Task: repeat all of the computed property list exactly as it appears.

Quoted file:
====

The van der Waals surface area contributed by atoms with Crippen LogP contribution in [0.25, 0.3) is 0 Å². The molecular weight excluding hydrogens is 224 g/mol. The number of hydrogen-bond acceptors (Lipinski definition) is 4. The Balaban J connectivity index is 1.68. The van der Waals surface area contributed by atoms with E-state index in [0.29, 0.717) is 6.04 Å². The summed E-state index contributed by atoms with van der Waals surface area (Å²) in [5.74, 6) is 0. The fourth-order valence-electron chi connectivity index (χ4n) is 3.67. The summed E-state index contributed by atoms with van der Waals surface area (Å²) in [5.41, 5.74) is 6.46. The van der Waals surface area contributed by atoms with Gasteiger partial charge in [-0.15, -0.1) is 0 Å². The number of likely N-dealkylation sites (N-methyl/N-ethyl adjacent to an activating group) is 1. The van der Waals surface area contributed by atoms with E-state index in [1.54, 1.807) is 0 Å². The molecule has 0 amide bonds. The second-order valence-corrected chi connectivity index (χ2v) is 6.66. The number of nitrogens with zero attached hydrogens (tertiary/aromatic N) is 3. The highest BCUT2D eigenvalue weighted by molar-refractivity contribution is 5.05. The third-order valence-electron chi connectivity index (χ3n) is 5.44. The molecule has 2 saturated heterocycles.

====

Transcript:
The van der Waals surface area contributed by atoms with Crippen LogP contribution in [0.25, 0.3) is 0 Å². The molecular weight excluding hydrogens is 224 g/mol. The number of hydrogen-bond acceptors (Lipinski definition) is 4. The Balaban J connectivity index is 1.68. The van der Waals surface area contributed by atoms with E-state index in [0.29, 0.717) is 6.04 Å². The summed E-state index contributed by atoms with van der Waals surface area (Å²) in [5.74, 6) is 0. The fourth-order valence-electron chi connectivity index (χ4n) is 3.67. The summed E-state index contributed by atoms with van der Waals surface area (Å²) in [5.41, 5.74) is 6.46. The van der Waals surface area contributed by atoms with Gasteiger partial charge in [-0.15, -0.1) is 0 Å². The number of likely N-dealkylation sites (N-methyl/N-ethyl adjacent to an activating group) is 1. The van der Waals surface area contributed by atoms with E-state index in [1.54, 1.807) is 0 Å². The molecule has 0 amide bonds. The second-order valence-corrected chi connectivity index (χ2v) is 6.66. The number of nitrogens with zero attached hydrogens (tertiary/aromatic N) is 3. The highest BCUT2D eigenvalue weighted by molar-refractivity contribution is 5.05. The third-order valence-electron chi connectivity index (χ3n) is 5.44. The molecule has 2 saturated heterocycles.